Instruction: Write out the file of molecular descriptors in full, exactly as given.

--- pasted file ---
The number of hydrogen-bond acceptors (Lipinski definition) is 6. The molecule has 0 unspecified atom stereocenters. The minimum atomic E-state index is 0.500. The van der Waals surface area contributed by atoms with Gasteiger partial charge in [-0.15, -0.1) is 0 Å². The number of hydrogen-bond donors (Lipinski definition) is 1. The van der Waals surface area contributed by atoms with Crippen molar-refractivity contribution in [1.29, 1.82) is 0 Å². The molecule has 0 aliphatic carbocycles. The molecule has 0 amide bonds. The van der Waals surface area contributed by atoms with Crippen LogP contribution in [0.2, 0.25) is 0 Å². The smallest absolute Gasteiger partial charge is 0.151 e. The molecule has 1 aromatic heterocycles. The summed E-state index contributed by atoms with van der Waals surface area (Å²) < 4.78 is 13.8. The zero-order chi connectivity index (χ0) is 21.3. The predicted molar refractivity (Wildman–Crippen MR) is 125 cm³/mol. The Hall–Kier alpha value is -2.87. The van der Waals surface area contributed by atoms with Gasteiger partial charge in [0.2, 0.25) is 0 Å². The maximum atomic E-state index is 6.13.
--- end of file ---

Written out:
The number of hydrogen-bond acceptors (Lipinski definition) is 6. The molecule has 0 unspecified atom stereocenters. The minimum atomic E-state index is 0.500. The van der Waals surface area contributed by atoms with Gasteiger partial charge in [-0.15, -0.1) is 0 Å². The number of hydrogen-bond donors (Lipinski definition) is 1. The van der Waals surface area contributed by atoms with Crippen molar-refractivity contribution in [1.29, 1.82) is 0 Å². The molecule has 0 aliphatic carbocycles. The molecule has 0 amide bonds. The van der Waals surface area contributed by atoms with Crippen LogP contribution in [0.2, 0.25) is 0 Å². The smallest absolute Gasteiger partial charge is 0.151 e. The molecule has 1 aromatic heterocycles. The summed E-state index contributed by atoms with van der Waals surface area (Å²) < 4.78 is 13.8. The zero-order chi connectivity index (χ0) is 21.3. The predicted molar refractivity (Wildman–Crippen MR) is 125 cm³/mol. The Hall–Kier alpha value is -2.87. The van der Waals surface area contributed by atoms with Gasteiger partial charge in [0.2, 0.25) is 0 Å². The maximum atomic E-state index is 6.13.